Saturday, February 18, 2012

A note on char* initialization

Again it is not something new :). Only thing is that I observed it recently. We can initialize a char* pointer with a constant string even after declaration. The restriction is of-course you cannot modify the content of pointer.

So what is the point. gcc puts the constant strings under read only section of data segment. Consider the example:

int main()
{
        char* str;
        str = "It is me";
        printf("%s\n", str);
}


If you think above code results in segmentation fault, nope. It works fine. So how does output look like

nandakumar@HERAMBA:~$ gcc test.c -o test
nandakumar@HERAMBA:~$ ./test
It is me

So how does gcc manage it. Here is snipped assembly output.

nandakumar@HERAMBA:~$ gcc -S test.c
nandakumar@HERAMBA:~$ head -5 test.s
    .file    "test.c"
    .section    .rodata
.LC0:
    .string    "It is me"
    .text

      
<snip>

You can even do this. It works great

int main()
{
        char* str;
        str = "It is me";
        printf("%s\n", str);
        str = "It is me again :-)";
        printf("%s\n", str);
}


Here is output:

nandakumar@HERAMBA:~$ gcc test.c -o test
nandakumar@HERAMBA:~$ ./test
It is me
It is me again :-)


So the data gets stored in read-only section of text segment and the pointer str points to the location in rodata. In second example you have two entries in rodata section.

nandakumar@HERAMBA:~$ gcc -S test.c
nandakumar@HERAMBA:~$ head -6 test.s
    .file    "test.c"
    .section    .rodata
.LC0:
    .string    "It is me"
.LC1:
    .string    "It is me again :-)"


Can I modify. Not at all. How can you modify rodata :-). It even does make sense the compiler puts it in read only section of text segment since we do not want to mess up with memory. Here is sample

int main()
{
        char* str;
        str = "It is me";
        printf("%s\n", str);
        str = "It is me again :-)";
        printf("%s\n", str);

        str[0] = 'P';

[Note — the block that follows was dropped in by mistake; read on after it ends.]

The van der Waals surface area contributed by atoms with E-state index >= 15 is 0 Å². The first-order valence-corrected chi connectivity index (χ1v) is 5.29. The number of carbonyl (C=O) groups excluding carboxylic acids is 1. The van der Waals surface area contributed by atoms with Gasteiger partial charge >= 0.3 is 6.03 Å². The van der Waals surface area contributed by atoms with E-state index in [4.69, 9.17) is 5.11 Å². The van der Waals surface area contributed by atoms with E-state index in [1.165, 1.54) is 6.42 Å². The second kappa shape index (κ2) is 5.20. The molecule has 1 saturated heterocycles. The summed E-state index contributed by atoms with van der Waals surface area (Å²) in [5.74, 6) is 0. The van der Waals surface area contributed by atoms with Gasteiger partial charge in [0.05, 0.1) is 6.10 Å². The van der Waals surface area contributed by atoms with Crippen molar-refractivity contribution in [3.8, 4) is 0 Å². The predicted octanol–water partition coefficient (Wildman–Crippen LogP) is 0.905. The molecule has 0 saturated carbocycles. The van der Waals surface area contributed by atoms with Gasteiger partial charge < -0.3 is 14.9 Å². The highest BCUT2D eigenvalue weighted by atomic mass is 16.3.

printf("%s\n", str); /* Get LOST!! */
}


nandakumar@HERAMBA:~$ gcc test.c -o test
nandakumar@HERAMBA:~$ ./test
It is me
It is me again :-)
Segmentation fault


Note that having more constant strings bloats the executable size. Also be careful not to modify the contents. How can you make more precise about rodata? Consider this case

int main()
{
        char* str;
        str = "It is me";
        printf("str address is %p and content \"%s\"\n", str, str);
}


The output:

nandakumar@HERAMBA:~$ gcc test.c -o test
nandakumar@HERAMBA:~$ ./test
str address is 0x80484f0 and content "It is me"

The snipped version of objdump

nandakumar@HERAMBA:~$ objdump -D test

<snip>

Disassembly of section .rodata:

080484e8 <_fp_hw>:
 80484e8:    03 00                    add    (%eax),%eax
    ...

080484ec <_IO_stdin_used>:
 80484ec:    01 00                    add    %eax,(%eax)
 80484ee:    02 00                    add    (%eax),%al
 80484f0:    49                       dec    %ecx
 80484f1:    74 20                    je     8048513 <_IO_stdin_used+0x27>
 80484f3:    69 73 20 6d 65 00 25     imul   $0x2500656d,0x20(%ebx),%esi
 80484fa:    70 2d                    jo     8048529 <_IO_stdin_used+0x3d>
 80484fc:    25                       .byte 0x25
 80484fd:    73 0a                    jae    8048509 <_IO_stdin_used+0x1d>
    ... 


<snip>

The virtual memory location 0x80484f0 points to "It is me" (ignore the disassembled output). Note that the VM address may change every time you run.

That is it. I know you are feeling such silly thing but new for me. Leave your suggestions too!

Note:
1) Skipped C headers in code.
2) All codes were tested in Linux box and gcc compiler.
3) You can even run Valgrind to check sanity of code.

Small Correction: Earlier it was mentioned as read only data segment, however it is read only section of text segment. My apologies for mistake :-). Corrections are made at appropriate locations of write-up.